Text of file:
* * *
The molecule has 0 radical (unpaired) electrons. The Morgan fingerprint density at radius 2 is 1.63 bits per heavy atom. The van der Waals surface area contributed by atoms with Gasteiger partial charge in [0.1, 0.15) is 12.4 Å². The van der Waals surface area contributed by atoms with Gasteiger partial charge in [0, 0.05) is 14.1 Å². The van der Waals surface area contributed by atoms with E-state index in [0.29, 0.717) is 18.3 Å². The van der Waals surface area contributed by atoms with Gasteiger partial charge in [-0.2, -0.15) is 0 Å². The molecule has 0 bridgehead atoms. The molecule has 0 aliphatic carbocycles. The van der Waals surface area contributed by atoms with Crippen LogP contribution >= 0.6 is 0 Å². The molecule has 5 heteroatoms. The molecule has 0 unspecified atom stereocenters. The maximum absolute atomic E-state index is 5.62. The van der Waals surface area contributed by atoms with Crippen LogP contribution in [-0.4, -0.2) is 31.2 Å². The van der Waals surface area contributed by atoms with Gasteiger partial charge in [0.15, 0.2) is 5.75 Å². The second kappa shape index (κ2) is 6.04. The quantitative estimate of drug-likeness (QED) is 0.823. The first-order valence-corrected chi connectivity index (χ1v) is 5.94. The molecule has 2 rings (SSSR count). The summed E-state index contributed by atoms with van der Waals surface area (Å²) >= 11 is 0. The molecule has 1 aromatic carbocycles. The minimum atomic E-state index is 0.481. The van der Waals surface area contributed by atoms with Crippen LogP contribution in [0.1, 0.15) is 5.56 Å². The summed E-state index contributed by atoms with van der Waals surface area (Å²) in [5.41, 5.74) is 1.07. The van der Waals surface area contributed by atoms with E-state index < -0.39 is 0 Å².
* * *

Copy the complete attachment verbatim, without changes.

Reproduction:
The molecule has 0 radical (unpaired) electrons. The Morgan fingerprint density at radius 2 is 1.63 bits per heavy atom. The van der Waals surface area contributed by atoms with Gasteiger partial charge in [0.1, 0.15) is 12.4 Å². The van der Waals surface area contributed by atoms with Gasteiger partial charge in [0, 0.05) is 14.1 Å². The van der Waals surface area contributed by atoms with E-state index in [0.29, 0.717) is 18.3 Å². The van der Waals surface area contributed by atoms with Gasteiger partial charge in [-0.2, -0.15) is 0 Å². The molecule has 0 bridgehead atoms. The molecule has 0 aliphatic carbocycles. The van der Waals surface area contributed by atoms with Crippen LogP contribution >= 0.6 is 0 Å². The molecule has 5 heteroatoms. The molecule has 0 unspecified atom stereocenters. The maximum absolute atomic E-state index is 5.62. The van der Waals surface area contributed by atoms with Crippen LogP contribution in [-0.4, -0.2) is 31.2 Å². The van der Waals surface area contributed by atoms with Gasteiger partial charge in [0.15, 0.2) is 5.75 Å². The second kappa shape index (κ2) is 6.04. The quantitative estimate of drug-likeness (QED) is 0.823. The first-order valence-corrected chi connectivity index (χ1v) is 5.94. The molecule has 2 rings (SSSR count). The summed E-state index contributed by atoms with van der Waals surface area (Å²) >= 11 is 0. The molecule has 1 aromatic carbocycles. The minimum atomic E-state index is 0.481. The van der Waals surface area contributed by atoms with Crippen LogP contribution in [0.1, 0.15) is 5.56 Å². The summed E-state index contributed by atoms with van der Waals surface area (Å²) in [5.41, 5.74) is 1.07. The van der Waals surface area contributed by atoms with E-state index < -0.39 is 0 Å².